The secret is out: wind is wimpy

Big Wind lobby group president Robert Hornung claims wind contributes to steady power supply: the facts say different
Big Wind lobby group president Robert Hornung claims wind contributes to steady power supply: the facts say different

IESO confirms wind is wimpy during On-peak use periods

 The IESO’s 18-Month Outlook was posted on their website September 21st and includes various forecasts that attempt to project what Ontario’s demand for power will be and also estimate what our various generating sources will provide.

The forecasts for power generation from wind tell a story: wind power generation occurs when its not needed!

The two charts featured below project what wind is expected to generate for the January 2016 to December 2016 period and the first chart (Table 4.4:) is an estimate of “Monthly Wind Capacity Contribution Values. On average, wind is forecast to generate electricity at 25.9% of their rated capacity which appears low as most wind development companies claim they produce at the 30% level.

Another claim was made March 3, 2014 by Robert Hornung, President, Canadian Wind Energy Association (CanWEA) when he stated: “Procuring a stable and steady stream of wind energy complements Ontario’s new energy conservation measures, and provides the province with unprecedented flexibility to align electricity supply needs with changing economic and environmental circumstances”.

What exactly can he mean by “stable and steady”?   Wind power production in the early hours of October 3rd, 2015 from 1 am to 5 pm was 12,481 megawatts, when it was not needed. On Monday, October 5th, 2015 wind produced just 99 MWh in the five hours from 9 am to 1 pm, when demand for electricity is ramping up. Is that CanWEA’s idea of “stable and steady” and “unprecedented flexibility”?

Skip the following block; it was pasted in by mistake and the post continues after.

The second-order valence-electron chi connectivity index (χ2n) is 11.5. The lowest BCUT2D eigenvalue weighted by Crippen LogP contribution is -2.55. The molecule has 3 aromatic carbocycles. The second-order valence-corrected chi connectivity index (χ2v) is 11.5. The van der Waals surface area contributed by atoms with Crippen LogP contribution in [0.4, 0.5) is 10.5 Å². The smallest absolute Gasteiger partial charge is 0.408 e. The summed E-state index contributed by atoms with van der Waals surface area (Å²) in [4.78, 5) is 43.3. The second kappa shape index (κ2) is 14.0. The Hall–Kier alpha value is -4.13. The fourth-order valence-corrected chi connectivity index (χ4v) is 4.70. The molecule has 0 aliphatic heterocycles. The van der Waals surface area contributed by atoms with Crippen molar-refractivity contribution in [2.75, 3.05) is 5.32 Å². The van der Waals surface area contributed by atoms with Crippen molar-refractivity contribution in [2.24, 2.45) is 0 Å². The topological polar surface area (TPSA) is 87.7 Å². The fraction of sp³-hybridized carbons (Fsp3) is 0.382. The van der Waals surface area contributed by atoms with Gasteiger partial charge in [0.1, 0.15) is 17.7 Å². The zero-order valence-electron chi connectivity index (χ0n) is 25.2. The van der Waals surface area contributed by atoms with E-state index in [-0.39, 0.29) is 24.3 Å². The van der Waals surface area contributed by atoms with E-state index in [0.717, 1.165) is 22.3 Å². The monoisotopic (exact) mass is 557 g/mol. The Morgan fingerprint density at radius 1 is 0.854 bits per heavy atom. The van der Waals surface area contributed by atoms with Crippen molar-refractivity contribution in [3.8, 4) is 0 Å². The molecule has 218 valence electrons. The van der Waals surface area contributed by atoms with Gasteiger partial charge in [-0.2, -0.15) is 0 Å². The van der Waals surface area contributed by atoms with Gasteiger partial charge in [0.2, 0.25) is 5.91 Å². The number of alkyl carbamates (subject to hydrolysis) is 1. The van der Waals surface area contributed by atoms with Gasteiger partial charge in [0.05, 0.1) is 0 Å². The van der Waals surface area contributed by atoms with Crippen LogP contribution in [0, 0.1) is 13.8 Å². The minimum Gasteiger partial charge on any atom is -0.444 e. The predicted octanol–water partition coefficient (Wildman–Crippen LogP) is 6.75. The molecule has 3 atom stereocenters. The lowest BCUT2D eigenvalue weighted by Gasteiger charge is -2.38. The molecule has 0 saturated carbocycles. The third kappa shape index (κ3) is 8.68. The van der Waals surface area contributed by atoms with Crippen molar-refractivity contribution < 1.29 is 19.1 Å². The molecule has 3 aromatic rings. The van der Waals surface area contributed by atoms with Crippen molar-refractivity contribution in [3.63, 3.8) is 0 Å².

Jan     Feb     Mar     Apr   May     Jun     Jul     Aug     Sep   Oct     Nov     Dec

37.3% 37.3% 28.9% 28.5% 21.3% 12.6% 12.6% 12.6% 17.3% 28.8% 36.7% 37.3%

Table 4.4: Monthly Wind Capacity Contribution Values

 

As if to emphasize the point, the IESO Outlook produced another chart (Table 6.1) which forecast the percentage of production that was likely to be produced by wind during “Time-of-use” (TOU) “Off-Peak” hours. The chart highlights what those of us who follow the system have suspected—wind generation presents itself at the wrong time of the day and the wrong time of the year!   As can be seen by comparing the highlighted seven months from March through September, wind produces more electricity in those off-peak hours when demand is low and overall operates at a higher “Capacity Contribution” level of 26.1%, failing miserably during the hot summer months. It also produces power at higher levels during the Spring and Fall when Ontario’s demand is at its lowest.

 

Off-Peak WCC (% of Installed Capacity)

Jan     Feb     Mar     Apr     May     Jun     Jul     Aug     Sep     Oct     Nov     Dec

33.5% 33.5% 31.5% 34.2% 24.1% 15.4% 15.4% 15.4% 21.6% 28.4% 33.1% 33.5%

Table 6.1: Monthly Off-Peak Wind Capacity Contribution Values

 

IESO has an additional chart (4.1) “Existing Generating Capacity as of August 14, 2015” which provides a “Forecast Capability at Outlook Peak (MW)” suggesting it is based on historical data. IESO estimates the 3,209 MW of installed wind capacity will produce 445 MW. That suggests that only 12.6 % of its production is generated in times of Ontario’s peak energy needs!